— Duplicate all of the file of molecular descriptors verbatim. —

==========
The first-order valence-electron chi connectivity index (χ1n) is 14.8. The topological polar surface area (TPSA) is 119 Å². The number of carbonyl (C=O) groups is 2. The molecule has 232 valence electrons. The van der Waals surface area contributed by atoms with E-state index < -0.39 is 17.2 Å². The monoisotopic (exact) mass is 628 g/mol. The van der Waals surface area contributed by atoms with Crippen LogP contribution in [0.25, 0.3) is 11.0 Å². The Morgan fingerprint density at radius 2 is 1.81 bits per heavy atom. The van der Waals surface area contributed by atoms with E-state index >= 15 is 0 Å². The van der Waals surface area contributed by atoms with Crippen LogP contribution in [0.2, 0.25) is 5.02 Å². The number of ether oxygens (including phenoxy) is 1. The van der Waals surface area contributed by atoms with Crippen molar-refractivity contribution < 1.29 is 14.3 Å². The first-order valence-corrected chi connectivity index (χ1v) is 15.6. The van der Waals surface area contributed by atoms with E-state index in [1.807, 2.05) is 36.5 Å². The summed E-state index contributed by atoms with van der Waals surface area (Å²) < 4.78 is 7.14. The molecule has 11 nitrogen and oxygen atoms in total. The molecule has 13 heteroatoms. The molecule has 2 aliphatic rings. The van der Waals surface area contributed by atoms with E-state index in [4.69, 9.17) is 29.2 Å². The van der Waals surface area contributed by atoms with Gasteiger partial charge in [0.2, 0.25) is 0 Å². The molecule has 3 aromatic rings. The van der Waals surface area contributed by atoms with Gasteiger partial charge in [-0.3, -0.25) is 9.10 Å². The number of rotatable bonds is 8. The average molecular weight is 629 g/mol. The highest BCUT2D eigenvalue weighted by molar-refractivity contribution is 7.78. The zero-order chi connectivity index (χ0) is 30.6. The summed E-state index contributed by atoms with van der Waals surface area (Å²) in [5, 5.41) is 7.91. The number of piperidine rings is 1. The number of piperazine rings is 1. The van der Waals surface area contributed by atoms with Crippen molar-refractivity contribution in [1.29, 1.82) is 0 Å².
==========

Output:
The first-order valence-electron chi connectivity index (χ1n) is 14.8. The topological polar surface area (TPSA) is 119 Å². The number of carbonyl (C=O) groups is 2. The molecule has 232 valence electrons. The van der Waals surface area contributed by atoms with E-state index < -0.39 is 17.2 Å². The monoisotopic (exact) mass is 628 g/mol. The van der Waals surface area contributed by atoms with Crippen LogP contribution in [0.25, 0.3) is 11.0 Å². The Morgan fingerprint density at radius 2 is 1.81 bits per heavy atom. The van der Waals surface area contributed by atoms with E-state index >= 15 is 0 Å². The van der Waals surface area contributed by atoms with Crippen LogP contribution in [0.2, 0.25) is 5.02 Å². The number of ether oxygens (including phenoxy) is 1. The van der Waals surface area contributed by atoms with Crippen molar-refractivity contribution < 1.29 is 14.3 Å². The first-order valence-corrected chi connectivity index (χ1v) is 15.6. The van der Waals surface area contributed by atoms with E-state index in [1.807, 2.05) is 36.5 Å². The summed E-state index contributed by atoms with van der Waals surface area (Å²) < 4.78 is 7.14. The molecule has 11 nitrogen and oxygen atoms in total. The molecule has 13 heteroatoms. The molecule has 2 aliphatic rings. The van der Waals surface area contributed by atoms with E-state index in [4.69, 9.17) is 29.2 Å². The van der Waals surface area contributed by atoms with Gasteiger partial charge in [0.2, 0.25) is 0 Å². The molecule has 3 aromatic rings. The van der Waals surface area contributed by atoms with Gasteiger partial charge in [-0.3, -0.25) is 9.10 Å². The number of rotatable bonds is 8. The average molecular weight is 629 g/mol. The highest BCUT2D eigenvalue weighted by molar-refractivity contribution is 7.78. The zero-order chi connectivity index (χ0) is 30.6. The summed E-state index contributed by atoms with van der Waals surface area (Å²) in [5, 5.41) is 7.91. The number of piperidine rings is 1. The number of piperazine rings is 1. The van der Waals surface area contributed by atoms with Crippen molar-refractivity contribution in [1.29, 1.82) is 0 Å².